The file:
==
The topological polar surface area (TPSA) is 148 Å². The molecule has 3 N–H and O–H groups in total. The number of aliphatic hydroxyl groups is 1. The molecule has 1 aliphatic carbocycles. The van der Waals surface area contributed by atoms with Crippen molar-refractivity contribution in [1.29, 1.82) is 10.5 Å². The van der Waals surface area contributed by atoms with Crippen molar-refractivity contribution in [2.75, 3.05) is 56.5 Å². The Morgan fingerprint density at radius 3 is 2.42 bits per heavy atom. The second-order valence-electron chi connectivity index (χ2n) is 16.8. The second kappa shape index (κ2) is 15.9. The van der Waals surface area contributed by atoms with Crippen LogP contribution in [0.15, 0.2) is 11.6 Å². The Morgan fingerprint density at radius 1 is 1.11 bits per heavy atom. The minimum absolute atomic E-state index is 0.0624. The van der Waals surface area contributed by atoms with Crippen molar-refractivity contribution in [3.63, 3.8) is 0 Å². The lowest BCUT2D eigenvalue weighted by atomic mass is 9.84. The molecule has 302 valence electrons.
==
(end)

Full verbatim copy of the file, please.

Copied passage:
The topological polar surface area (TPSA) is 148 Å². The molecule has 3 N–H and O–H groups in total. The number of aliphatic hydroxyl groups is 1. The molecule has 1 aliphatic carbocycles. The van der Waals surface area contributed by atoms with Crippen molar-refractivity contribution in [1.29, 1.82) is 10.5 Å². The van der Waals surface area contributed by atoms with Crippen molar-refractivity contribution in [2.75, 3.05) is 56.5 Å². The Morgan fingerprint density at radius 3 is 2.42 bits per heavy atom. The second-order valence-electron chi connectivity index (χ2n) is 16.8. The second kappa shape index (κ2) is 15.9. The van der Waals surface area contributed by atoms with Crippen LogP contribution in [0.15, 0.2) is 11.6 Å². The Morgan fingerprint density at radius 1 is 1.11 bits per heavy atom. The minimum absolute atomic E-state index is 0.0624. The van der Waals surface area contributed by atoms with Crippen molar-refractivity contribution in [3.63, 3.8) is 0 Å². The lowest BCUT2D eigenvalue weighted by atomic mass is 9.84. The molecule has 302 valence electrons.